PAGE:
Kissed by Fire(5)

By: Kimber White

“I know where we are,” I said, more to myself. After everything else that had happened. I have no idea why that mattered at that particular moment. I needed something real. Something familiar.

I turned to him. “This is the Brandhart Building. Why are we in the Brandhart Building?” It was one of the privately owned high-rises along Lake Shore Drive. I didn’t have the first clue who the Brandharts were. I just saw the name as a sponsor to a ton of different events downtown.

He took a few steps toward me, slow, methodical. Like he was some expert horse trainer walking up to a skittish colt. Shit. I guess that’s what I must have seemed to him.

“I’m sorry,” he said. “Maybe I should have started with that. My name is Xander Brandhart. This is where I live. You’re safe here for now.”

That barking laugh popped out of me, unbidden. Safe. God. My knees felt weak again. Professor Marvin’s colorless face floated in front of me. I started to shake.

Xander moved so fast. One moment he was across the room. The next, he was at my side, guiding me gently to one of the leather couches. Again, his touch ignited some sort of pull inside me. I wanted to let him fold me into his arms. Crazy. I tore myself away and took the far end of the couch.

“We have to go back for him,” I stammered. “I can’t leave him like that. He could still be…”

Xander sank to the cushions beside me. He was careful not to touch me, holding his hands out, palms up. Shit. Whatever it was, he sensed what happened when he put his hands on me.

“Shae, Professor Marvin is dead. I’m so sorry. There was nothing either of us could do for him.”

I rocketed off the couch and started pacing. Swirling grief threatened to pull me back down. Professor Marvin was dead. Dead. No. No. No. No. No. No!


“Why?” I screeched. “He’s just a harmless old man. There’s nothing of real value in that shop. He doesn’t have anything! He’s up to his ears in debt. Is that what those were? Some sort of awful shifter bill collectors?”

Xander took a breath. His eyes swirled with color, almost hypnotizing me. I blinked hard. I don’t know if he was doing it on purpose, but I felt a little dizzy around this man. The logical part of my brain told me this should raise a million red flags. It didn’t though. More than anything, sitting this close to him made me God, I really was losing it.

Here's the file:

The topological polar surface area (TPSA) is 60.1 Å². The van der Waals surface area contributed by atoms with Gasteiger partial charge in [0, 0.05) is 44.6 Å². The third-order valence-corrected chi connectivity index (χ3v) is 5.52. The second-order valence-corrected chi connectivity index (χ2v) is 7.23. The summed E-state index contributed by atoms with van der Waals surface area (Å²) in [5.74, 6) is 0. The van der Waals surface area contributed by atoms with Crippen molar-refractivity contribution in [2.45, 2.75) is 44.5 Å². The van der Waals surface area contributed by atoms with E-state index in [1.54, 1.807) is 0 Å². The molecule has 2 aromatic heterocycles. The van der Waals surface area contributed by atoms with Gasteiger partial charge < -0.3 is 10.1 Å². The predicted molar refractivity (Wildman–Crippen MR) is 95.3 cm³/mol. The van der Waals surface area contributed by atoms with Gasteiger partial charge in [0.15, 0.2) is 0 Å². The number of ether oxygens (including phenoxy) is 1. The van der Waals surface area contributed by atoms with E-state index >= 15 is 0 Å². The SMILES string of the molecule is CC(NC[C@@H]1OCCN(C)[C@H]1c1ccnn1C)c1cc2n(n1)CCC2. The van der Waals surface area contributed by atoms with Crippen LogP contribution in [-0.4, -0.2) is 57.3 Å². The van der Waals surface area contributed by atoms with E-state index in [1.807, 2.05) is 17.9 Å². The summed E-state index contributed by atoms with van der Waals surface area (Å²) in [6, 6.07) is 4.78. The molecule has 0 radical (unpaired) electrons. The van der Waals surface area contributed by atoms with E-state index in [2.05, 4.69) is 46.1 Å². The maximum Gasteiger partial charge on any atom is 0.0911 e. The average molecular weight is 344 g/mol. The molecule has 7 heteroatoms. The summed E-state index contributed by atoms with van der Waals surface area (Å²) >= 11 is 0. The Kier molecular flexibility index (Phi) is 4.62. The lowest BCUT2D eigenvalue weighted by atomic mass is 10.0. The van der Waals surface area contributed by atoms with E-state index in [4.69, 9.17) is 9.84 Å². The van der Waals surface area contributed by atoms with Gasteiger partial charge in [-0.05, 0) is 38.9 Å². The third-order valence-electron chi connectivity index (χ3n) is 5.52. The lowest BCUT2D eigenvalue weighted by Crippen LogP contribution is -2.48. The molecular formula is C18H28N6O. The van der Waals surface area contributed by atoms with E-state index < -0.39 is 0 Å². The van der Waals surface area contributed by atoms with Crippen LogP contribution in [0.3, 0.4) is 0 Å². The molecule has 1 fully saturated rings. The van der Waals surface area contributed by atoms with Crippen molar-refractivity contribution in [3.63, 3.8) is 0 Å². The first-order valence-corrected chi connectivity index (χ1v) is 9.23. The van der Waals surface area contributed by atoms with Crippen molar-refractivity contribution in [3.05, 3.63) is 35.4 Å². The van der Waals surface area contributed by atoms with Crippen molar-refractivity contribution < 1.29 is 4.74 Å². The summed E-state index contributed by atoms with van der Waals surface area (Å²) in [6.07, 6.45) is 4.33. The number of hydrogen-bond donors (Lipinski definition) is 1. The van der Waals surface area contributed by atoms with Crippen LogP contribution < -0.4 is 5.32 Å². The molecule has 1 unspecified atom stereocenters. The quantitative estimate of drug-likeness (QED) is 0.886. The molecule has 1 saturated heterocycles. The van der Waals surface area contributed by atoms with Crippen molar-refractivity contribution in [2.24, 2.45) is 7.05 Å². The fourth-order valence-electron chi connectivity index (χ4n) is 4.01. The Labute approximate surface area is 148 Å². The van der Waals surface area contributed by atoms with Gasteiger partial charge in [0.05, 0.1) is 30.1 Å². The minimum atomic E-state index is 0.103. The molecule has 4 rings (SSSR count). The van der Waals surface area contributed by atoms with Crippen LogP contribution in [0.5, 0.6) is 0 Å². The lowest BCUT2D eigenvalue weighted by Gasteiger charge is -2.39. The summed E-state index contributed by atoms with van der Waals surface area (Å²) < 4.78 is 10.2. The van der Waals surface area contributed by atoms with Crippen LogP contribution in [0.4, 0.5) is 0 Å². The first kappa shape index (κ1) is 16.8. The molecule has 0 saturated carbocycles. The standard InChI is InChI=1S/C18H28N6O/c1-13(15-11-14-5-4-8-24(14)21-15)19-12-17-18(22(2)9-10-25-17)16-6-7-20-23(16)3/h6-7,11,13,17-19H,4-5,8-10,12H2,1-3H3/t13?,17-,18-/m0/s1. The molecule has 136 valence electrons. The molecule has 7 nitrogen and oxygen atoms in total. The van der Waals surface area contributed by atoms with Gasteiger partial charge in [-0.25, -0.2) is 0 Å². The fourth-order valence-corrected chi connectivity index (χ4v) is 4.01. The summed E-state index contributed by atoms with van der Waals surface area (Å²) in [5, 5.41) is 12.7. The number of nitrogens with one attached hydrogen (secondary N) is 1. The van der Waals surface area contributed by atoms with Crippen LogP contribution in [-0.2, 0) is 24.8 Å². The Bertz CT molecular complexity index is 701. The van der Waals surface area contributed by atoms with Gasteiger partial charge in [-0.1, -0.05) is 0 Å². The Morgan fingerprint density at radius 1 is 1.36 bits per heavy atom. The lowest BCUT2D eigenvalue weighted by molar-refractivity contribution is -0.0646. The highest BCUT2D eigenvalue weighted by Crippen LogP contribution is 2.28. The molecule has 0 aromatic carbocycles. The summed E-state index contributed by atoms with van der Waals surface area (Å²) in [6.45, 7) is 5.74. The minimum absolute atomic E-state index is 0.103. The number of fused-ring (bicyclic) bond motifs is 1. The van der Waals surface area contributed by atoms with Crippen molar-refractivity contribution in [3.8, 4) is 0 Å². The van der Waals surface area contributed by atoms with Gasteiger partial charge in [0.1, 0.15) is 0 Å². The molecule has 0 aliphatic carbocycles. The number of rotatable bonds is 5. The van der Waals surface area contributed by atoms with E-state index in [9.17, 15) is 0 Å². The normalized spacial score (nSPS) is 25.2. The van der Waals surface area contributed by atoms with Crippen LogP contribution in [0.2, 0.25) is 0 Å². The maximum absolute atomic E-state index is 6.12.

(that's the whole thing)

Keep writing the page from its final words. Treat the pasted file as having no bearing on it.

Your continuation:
“Shae,” he said. “I know it’s a lot to take in. I’m a lot to take in. And you don’t know me. You have no reason to...but...for at least the next few minutes, I’m hoping you can trust me. I need you to think. Had you ever seen those wolves before?”

“What? No.”

“He had friends though, Professor Marvin. Acquaintances in the shifter world, no? How long did you work there? How long have you known him?”

My breath left me. With the next beat of my heart, the grief slammed into it once more. “I...he...was. We were family.”

“Your father?” Xander scowled. Deep lines creased his forehead. I don’t know why it mattered, but I tried to figure out how old he was. I think it was just my spinning brain trying to distract me or hold on to something solid and normal. There was no hint of silver in Xander’s hair. No real wrinkles around his eyes. He had the kind of face that could pass for thirty or forty easily. And yet, I had the strongest sense that he might be much, much older.

“Not my father,” I finally answered. My voice felt distant and hollow. How in the world could I explain what Professor Marvin was to me? I flicked my eyes up, meeting Xander’s.

“He wasn’t my father. Not my real one, anyway. He foster father. We sort of found each other when I was thirteen years old. I ran away from a group home. Hid out in his store. Then...I don’t know...he kind of collected me.”

Xander went very still. He studied my face as if maybe he could read the truth in my eyes. It unsettled me a little. At the same time, that intoxicating warmth spread through me.

“I started doing his bookkeeping,” I said. “Every day for the first month, he threatened to kick me out. But, he didn’t. He let me stay. He got me out of the system and gave me a job.”

“He was a mage,” Xander said. Something about his tone made it both a question and a statement.

“Yes,” I answered.

“You said he collected you.”

I smiled. “It’s a thing he says. It’s who he is. Marvin’s a collector. Trinkets. Baubles. Odd bits of useless knowledge.”

“Was there anything recent? I mean, trinkets or baubles. Anything special he laid his hands on lately? Something he said was valuable or rare?”